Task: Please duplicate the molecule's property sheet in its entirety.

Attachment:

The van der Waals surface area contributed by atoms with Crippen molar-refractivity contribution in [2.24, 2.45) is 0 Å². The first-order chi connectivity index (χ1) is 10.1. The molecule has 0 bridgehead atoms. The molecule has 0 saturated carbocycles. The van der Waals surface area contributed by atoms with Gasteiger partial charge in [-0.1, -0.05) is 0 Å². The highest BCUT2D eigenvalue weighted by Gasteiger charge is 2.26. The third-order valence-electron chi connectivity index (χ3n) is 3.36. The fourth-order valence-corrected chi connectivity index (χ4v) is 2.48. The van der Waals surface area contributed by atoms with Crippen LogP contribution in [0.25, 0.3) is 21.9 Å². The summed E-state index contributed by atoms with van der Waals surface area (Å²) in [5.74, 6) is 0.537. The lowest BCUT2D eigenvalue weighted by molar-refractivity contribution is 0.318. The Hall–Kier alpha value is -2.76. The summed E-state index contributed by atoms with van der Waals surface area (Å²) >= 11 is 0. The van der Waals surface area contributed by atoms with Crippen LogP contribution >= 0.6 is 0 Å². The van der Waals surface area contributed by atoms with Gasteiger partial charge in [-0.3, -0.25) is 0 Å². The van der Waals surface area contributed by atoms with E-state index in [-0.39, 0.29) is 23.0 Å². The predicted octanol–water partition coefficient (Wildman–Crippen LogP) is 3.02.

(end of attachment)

The van der Waals surface area contributed by atoms with Crippen molar-refractivity contribution in [2.24, 2.45) is 0 Å². The first-order chi connectivity index (χ1) is 10.1. The molecule has 0 bridgehead atoms. The molecule has 0 saturated carbocycles. The van der Waals surface area contributed by atoms with Gasteiger partial charge in [-0.1, -0.05) is 0 Å². The highest BCUT2D eigenvalue weighted by Gasteiger charge is 2.26. The third-order valence-electron chi connectivity index (χ3n) is 3.36. The fourth-order valence-corrected chi connectivity index (χ4v) is 2.48. The van der Waals surface area contributed by atoms with Crippen LogP contribution in [0.25, 0.3) is 21.9 Å². The summed E-state index contributed by atoms with van der Waals surface area (Å²) in [5.74, 6) is 0.537. The lowest BCUT2D eigenvalue weighted by molar-refractivity contribution is 0.318. The Hall–Kier alpha value is -2.76. The summed E-state index contributed by atoms with van der Waals surface area (Å²) >= 11 is 0. The van der Waals surface area contributed by atoms with Crippen LogP contribution >= 0.6 is 0 Å². The van der Waals surface area contributed by atoms with Gasteiger partial charge in [-0.3, -0.25) is 0 Å². The van der Waals surface area contributed by atoms with E-state index in [-0.39, 0.29) is 23.0 Å². The predicted octanol–water partition coefficient (Wildman–Crippen LogP) is 3.02.